Gosh, that’s a tough question. My experience was that yes, we had a sense of intimacy in our marriage while my husband was in his disease, and actually our marriage was quite good, but there were of course many unhealthy aspects which are more apparent now as I look back at that time. Like you, my goal was to love him unconditionally and connect regularly sexually and non-sexually. It was tough. Really tough. But you just take it one day at a time and let God show you how you can love him in the moment. I had to fight against the urge to control, demand, and manage his drinking. It was a huge time of learning for me to surrender control and leave my husband in God’s hands. I think in doing that (admittedly not so well at times) I was free to just love him where he was and enjoy our time together. I think it also allowed my husband to feel safe with me and know that I was his ally, not his enemy.. and he could share honestly with me what was going on in his heart and head. We were truly grieving his disease together. That is intimacy. Obviously you can’t really enjoy time with someone who is inebriated or strung out. My situation was that my husband was very high functioning, so it wasn’t like he was completely absent. That may not be the case with you. I would just encourage you to seek God, take one day at a time, continue to love him unconditionally, take care of yourself, find support and not let yourself become overwhelmed with thoughts of what tomorrow might bring. ((hugs))
Thanks for the encouragement. I think I am on the right track. My visceral response to an “episode” is to flee which is contrary of course to moving toward deeper intimacy. I managed to express this last week in a non-anxious way; perhaps that is a bit of progress.
Please don’t say that abuse can be worked through if the abusive spouse changes their behavior. What you failed to acknowledge is that when confronted, abusers often go through a “honeymoon period” where their behavior improves for a while, and then they go right back to their old behavior. It fluctuates constantly, and the so called “good behavior” is used as a manipulating chip by the abusers. And a victim who has been manipulated before is more EXTREMELY susceptible to be manipulated again.
You acknowledged that abuse is harmful, and that you should remove yourself from an abusive situation. You also acknowledged that abusers won’t stop if there is no counteracting pressure. My problem isn’t with that, it’s that even after you acknowledge all of this, you still insist that it “can be done”. It is NEVER EVER EVER a safe idea to return to a marriage with a past abuser.
And I also take issue with “I’m not saying it /cannot/ be fixed, because my God is bigger than that.” Well I don’t know who your god is, but I know who my God is, and He’s pretty pissed that you’d use His Name to encourage people that abusers can enter successful relationships with those that they’ve walked all over in the past. My God and I have a close relationship, we’re in tune with each other. And I know He mourns over the very thought of returning to a past abuser by that heart wrenching sickness I feel rise up inside me when I read those words. I mean, you can jump off a 100 story building and God can save you, but it doesn’t seem like a smart idea, does it? “I’m not saying that he /cannot/ save you from a 100 story fall, because my God is bigger than that.” You can jump off a 100 story building, survive, and live a fulfilling life, right? But chances are, God’s not going to honor your well-meaning suicide attempt. He’s going to mourn that you thought suicide (an in the case of a past abuser, entering into an emotional suicide) was a good idea in the first place.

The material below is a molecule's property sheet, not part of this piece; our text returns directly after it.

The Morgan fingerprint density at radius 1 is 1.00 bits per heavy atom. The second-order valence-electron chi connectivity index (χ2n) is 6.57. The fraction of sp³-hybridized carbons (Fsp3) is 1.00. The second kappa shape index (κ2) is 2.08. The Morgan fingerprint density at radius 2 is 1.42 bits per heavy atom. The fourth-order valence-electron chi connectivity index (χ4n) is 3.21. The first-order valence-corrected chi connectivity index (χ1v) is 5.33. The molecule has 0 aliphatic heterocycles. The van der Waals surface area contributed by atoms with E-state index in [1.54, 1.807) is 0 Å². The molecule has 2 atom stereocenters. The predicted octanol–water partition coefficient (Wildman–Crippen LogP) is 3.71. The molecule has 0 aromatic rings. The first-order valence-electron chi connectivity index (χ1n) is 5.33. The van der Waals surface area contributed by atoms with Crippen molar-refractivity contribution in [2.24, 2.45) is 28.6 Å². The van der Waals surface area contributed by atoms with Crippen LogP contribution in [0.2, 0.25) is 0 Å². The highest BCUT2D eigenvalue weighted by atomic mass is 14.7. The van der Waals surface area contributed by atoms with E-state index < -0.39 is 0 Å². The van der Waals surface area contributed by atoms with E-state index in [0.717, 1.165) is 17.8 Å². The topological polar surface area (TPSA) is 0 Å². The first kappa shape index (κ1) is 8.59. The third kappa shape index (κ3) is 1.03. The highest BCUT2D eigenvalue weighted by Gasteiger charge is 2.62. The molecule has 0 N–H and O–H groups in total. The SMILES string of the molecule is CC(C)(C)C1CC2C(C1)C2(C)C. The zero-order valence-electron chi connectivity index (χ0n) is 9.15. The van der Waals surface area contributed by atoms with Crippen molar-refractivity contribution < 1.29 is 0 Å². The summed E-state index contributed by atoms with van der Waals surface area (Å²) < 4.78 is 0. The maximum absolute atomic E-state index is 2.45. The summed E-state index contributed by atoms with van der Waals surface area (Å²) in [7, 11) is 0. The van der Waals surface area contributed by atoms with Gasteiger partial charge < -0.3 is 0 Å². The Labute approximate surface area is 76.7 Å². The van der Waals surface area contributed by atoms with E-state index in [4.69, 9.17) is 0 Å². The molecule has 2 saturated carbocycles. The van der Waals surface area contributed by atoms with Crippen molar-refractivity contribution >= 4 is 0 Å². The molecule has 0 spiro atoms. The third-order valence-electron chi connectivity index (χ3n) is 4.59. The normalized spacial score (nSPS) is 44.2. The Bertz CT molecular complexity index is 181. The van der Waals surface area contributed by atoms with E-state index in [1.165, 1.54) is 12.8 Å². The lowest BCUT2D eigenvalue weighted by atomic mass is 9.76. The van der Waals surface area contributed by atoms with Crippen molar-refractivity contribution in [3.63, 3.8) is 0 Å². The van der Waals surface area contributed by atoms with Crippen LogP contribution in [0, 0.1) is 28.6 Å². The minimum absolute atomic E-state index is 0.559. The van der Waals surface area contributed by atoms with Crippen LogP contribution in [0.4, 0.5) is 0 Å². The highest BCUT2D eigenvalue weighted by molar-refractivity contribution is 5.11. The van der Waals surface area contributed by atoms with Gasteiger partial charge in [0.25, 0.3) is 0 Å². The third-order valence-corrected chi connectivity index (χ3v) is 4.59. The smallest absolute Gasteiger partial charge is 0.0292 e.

You are misleading those who are coming here in their brokenness. I can’t tell you how disturbed I am that this is actually considered advice.
J, you’ve posted such helpful, wonderful, sound advice in the past. You’re a wonderful person, but that was ignorant, disturbing advice. You are in a special position, you have a solid following and you’re in change of teaching people about God, His view’s on intimacy, and putting it into solid, practical advice. People listen to you, J. People take your advice wholeheartedly, which is why I am so harsh. This is a dangerous line to walk. It is NEVER under any circumstances safe, healthy or God-honoring to enter a relationship with someone who has abused you in the past. If you would like more information on why I feel this way feel free to ask in a comment or email.
I did NOT say to stay in an abusive relationship. Absolutely not. And that’s not anywhere in my post. I am saying that there are people who have stopped abusing, totally changed their ways, and THEN the marriage could be rebuilt. I don’t think my advice is disturbing or ignorant in that way, and I’m not misusing God’s name by suggesting that He can heal situations that appear completely broken — because HE says that in His Word. However, I don’t know someone’s particulars, which is why I strongly suggested going way beyond my post and getting help elsewhere, from someone who can speak into the individual relationship.
I even say that abusers are very likely to keep on abusing. Which is why it isn’t safe or good to remain in that situation. Something has to change for progress to be made…or the abuse will very likely continue.
My point was that a change in the abuser’s behavior does not guarentee that the victim is safe. Even if the past abuser does “change”, there is a big risk they will hurt their spouse again. And the victim isn’t likely to leave.